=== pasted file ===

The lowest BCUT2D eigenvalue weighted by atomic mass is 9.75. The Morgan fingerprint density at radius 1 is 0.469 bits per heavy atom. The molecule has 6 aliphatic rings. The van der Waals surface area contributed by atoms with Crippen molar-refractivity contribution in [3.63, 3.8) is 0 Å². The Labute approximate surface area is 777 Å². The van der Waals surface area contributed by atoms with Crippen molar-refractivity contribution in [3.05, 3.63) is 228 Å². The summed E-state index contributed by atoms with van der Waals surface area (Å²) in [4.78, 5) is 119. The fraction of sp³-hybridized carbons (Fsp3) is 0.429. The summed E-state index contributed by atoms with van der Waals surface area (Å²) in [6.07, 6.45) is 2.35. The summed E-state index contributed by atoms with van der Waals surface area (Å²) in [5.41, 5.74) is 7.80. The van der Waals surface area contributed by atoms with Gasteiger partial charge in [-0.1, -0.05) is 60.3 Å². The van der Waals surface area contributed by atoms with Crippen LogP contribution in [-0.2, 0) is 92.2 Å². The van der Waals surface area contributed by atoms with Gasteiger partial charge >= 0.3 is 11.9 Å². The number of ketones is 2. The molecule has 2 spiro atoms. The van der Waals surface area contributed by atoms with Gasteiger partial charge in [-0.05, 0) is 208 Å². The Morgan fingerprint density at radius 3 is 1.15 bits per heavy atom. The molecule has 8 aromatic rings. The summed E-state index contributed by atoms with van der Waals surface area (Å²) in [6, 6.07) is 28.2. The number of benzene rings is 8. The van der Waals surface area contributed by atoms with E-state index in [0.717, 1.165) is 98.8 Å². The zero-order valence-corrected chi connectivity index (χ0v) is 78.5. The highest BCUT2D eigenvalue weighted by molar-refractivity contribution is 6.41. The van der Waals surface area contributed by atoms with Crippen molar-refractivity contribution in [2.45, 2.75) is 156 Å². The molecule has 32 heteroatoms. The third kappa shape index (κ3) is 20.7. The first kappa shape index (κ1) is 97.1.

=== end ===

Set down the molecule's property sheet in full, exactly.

The lowest BCUT2D eigenvalue weighted by atomic mass is 9.75. The Morgan fingerprint density at radius 1 is 0.469 bits per heavy atom. The molecule has 6 aliphatic rings. The van der Waals surface area contributed by atoms with Crippen molar-refractivity contribution in [3.63, 3.8) is 0 Å². The Labute approximate surface area is 777 Å². The van der Waals surface area contributed by atoms with Crippen molar-refractivity contribution in [3.05, 3.63) is 228 Å². The summed E-state index contributed by atoms with van der Waals surface area (Å²) in [4.78, 5) is 119. The fraction of sp³-hybridized carbons (Fsp3) is 0.429. The summed E-state index contributed by atoms with van der Waals surface area (Å²) in [6.07, 6.45) is 2.35. The summed E-state index contributed by atoms with van der Waals surface area (Å²) in [5.41, 5.74) is 7.80. The van der Waals surface area contributed by atoms with Gasteiger partial charge in [-0.1, -0.05) is 60.3 Å². The van der Waals surface area contributed by atoms with Crippen LogP contribution in [-0.2, 0) is 92.2 Å². The van der Waals surface area contributed by atoms with Gasteiger partial charge >= 0.3 is 11.9 Å². The number of ketones is 2. The molecule has 2 spiro atoms. The van der Waals surface area contributed by atoms with Gasteiger partial charge in [-0.05, 0) is 208 Å². The Morgan fingerprint density at radius 3 is 1.15 bits per heavy atom. The molecule has 8 aromatic rings. The summed E-state index contributed by atoms with van der Waals surface area (Å²) in [6, 6.07) is 28.2. The number of benzene rings is 8. The van der Waals surface area contributed by atoms with E-state index in [0.717, 1.165) is 98.8 Å². The zero-order valence-corrected chi connectivity index (χ0v) is 78.5. The highest BCUT2D eigenvalue weighted by molar-refractivity contribution is 6.41. The van der Waals surface area contributed by atoms with Crippen molar-refractivity contribution in [2.45, 2.75) is 156 Å². The molecule has 32 heteroatoms. The third kappa shape index (κ3) is 20.7. The first kappa shape index (κ1) is 97.1.